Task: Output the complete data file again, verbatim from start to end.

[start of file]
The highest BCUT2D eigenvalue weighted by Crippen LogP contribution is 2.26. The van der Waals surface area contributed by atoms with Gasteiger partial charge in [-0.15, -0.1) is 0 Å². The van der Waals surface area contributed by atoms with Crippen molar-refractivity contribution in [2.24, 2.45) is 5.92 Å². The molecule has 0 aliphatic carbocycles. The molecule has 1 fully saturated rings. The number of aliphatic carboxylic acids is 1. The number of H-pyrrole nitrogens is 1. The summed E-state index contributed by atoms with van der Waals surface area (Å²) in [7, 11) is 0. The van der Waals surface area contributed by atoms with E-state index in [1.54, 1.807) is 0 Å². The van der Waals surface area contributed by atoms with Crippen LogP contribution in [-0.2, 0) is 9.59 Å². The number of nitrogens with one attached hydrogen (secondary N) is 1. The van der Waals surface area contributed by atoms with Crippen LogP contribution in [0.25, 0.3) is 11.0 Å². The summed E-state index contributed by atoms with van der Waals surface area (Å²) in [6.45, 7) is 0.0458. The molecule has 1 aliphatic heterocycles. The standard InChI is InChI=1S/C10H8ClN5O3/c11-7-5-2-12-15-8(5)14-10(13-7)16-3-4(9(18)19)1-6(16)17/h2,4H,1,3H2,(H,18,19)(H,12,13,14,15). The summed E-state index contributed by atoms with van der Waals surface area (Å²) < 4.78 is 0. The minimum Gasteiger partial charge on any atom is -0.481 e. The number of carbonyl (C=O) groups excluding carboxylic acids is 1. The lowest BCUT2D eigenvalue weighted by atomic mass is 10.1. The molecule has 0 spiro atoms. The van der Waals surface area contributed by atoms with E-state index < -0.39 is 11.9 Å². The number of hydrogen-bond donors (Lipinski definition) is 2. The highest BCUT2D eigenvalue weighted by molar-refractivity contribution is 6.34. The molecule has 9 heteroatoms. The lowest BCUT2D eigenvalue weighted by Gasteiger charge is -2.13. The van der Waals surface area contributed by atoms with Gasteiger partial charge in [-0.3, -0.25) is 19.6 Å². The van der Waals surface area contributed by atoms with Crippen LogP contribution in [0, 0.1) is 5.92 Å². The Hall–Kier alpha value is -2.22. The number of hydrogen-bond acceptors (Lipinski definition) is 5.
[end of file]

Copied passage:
The highest BCUT2D eigenvalue weighted by Crippen LogP contribution is 2.26. The van der Waals surface area contributed by atoms with Gasteiger partial charge in [-0.15, -0.1) is 0 Å². The van der Waals surface area contributed by atoms with Crippen molar-refractivity contribution in [2.24, 2.45) is 5.92 Å². The molecule has 0 aliphatic carbocycles. The molecule has 1 fully saturated rings. The number of aliphatic carboxylic acids is 1. The number of H-pyrrole nitrogens is 1. The summed E-state index contributed by atoms with van der Waals surface area (Å²) in [7, 11) is 0. The van der Waals surface area contributed by atoms with E-state index in [1.54, 1.807) is 0 Å². The van der Waals surface area contributed by atoms with Crippen LogP contribution in [-0.2, 0) is 9.59 Å². The number of nitrogens with one attached hydrogen (secondary N) is 1. The van der Waals surface area contributed by atoms with Crippen LogP contribution in [0.25, 0.3) is 11.0 Å². The summed E-state index contributed by atoms with van der Waals surface area (Å²) in [6.45, 7) is 0.0458. The molecule has 1 aliphatic heterocycles. The standard InChI is InChI=1S/C10H8ClN5O3/c11-7-5-2-12-15-8(5)14-10(13-7)16-3-4(9(18)19)1-6(16)17/h2,4H,1,3H2,(H,18,19)(H,12,13,14,15). The summed E-state index contributed by atoms with van der Waals surface area (Å²) < 4.78 is 0. The minimum Gasteiger partial charge on any atom is -0.481 e. The number of carbonyl (C=O) groups excluding carboxylic acids is 1. The lowest BCUT2D eigenvalue weighted by atomic mass is 10.1. The molecule has 0 spiro atoms. The van der Waals surface area contributed by atoms with E-state index < -0.39 is 11.9 Å². The number of hydrogen-bond donors (Lipinski definition) is 2. The highest BCUT2D eigenvalue weighted by molar-refractivity contribution is 6.34. The molecule has 9 heteroatoms. The lowest BCUT2D eigenvalue weighted by Gasteiger charge is -2.13. The van der Waals surface area contributed by atoms with Gasteiger partial charge in [-0.3, -0.25) is 19.6 Å². The van der Waals surface area contributed by atoms with Crippen LogP contribution in [0, 0.1) is 5.92 Å². The Hall–Kier alpha value is -2.22. The number of hydrogen-bond acceptors (Lipinski definition) is 5.